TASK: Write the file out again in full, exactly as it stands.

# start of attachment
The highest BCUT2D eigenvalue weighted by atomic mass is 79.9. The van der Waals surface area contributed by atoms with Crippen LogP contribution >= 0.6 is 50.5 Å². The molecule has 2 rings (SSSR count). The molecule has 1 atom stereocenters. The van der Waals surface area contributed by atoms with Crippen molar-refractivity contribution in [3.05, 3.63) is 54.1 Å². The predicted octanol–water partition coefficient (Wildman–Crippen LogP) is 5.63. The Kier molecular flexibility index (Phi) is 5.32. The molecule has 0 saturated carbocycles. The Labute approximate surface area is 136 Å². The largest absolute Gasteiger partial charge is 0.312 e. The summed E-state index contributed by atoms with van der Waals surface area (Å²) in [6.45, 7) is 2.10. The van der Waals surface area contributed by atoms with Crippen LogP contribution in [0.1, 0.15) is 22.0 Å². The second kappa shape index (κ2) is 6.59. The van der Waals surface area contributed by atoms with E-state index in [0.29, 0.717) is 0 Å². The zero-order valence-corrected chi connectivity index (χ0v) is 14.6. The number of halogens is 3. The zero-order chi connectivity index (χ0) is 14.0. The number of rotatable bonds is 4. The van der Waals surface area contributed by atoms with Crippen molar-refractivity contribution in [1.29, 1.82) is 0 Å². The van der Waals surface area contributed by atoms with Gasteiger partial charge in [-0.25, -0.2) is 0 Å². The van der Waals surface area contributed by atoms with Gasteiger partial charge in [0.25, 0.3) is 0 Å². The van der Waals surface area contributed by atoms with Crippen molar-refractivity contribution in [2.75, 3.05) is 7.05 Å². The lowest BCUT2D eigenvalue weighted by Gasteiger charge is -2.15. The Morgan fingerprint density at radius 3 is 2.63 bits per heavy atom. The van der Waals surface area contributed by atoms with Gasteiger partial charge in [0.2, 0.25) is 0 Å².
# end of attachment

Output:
The highest BCUT2D eigenvalue weighted by atomic mass is 79.9. The van der Waals surface area contributed by atoms with Crippen LogP contribution >= 0.6 is 50.5 Å². The molecule has 2 rings (SSSR count). The molecule has 1 atom stereocenters. The van der Waals surface area contributed by atoms with Crippen molar-refractivity contribution in [3.05, 3.63) is 54.1 Å². The predicted octanol–water partition coefficient (Wildman–Crippen LogP) is 5.63. The Kier molecular flexibility index (Phi) is 5.32. The molecule has 0 saturated carbocycles. The Labute approximate surface area is 136 Å². The largest absolute Gasteiger partial charge is 0.312 e. The summed E-state index contributed by atoms with van der Waals surface area (Å²) in [6.45, 7) is 2.10. The van der Waals surface area contributed by atoms with Crippen LogP contribution in [0.1, 0.15) is 22.0 Å². The second kappa shape index (κ2) is 6.59. The van der Waals surface area contributed by atoms with E-state index in [0.29, 0.717) is 0 Å². The zero-order valence-corrected chi connectivity index (χ0v) is 14.6. The number of halogens is 3. The zero-order chi connectivity index (χ0) is 14.0. The number of rotatable bonds is 4. The van der Waals surface area contributed by atoms with Crippen molar-refractivity contribution in [1.29, 1.82) is 0 Å². The van der Waals surface area contributed by atoms with Gasteiger partial charge in [-0.25, -0.2) is 0 Å². The van der Waals surface area contributed by atoms with Gasteiger partial charge in [0.25, 0.3) is 0 Å². The van der Waals surface area contributed by atoms with Crippen molar-refractivity contribution in [2.75, 3.05) is 7.05 Å². The lowest BCUT2D eigenvalue weighted by Gasteiger charge is -2.15. The Morgan fingerprint density at radius 3 is 2.63 bits per heavy atom. The van der Waals surface area contributed by atoms with Gasteiger partial charge in [0.2, 0.25) is 0 Å².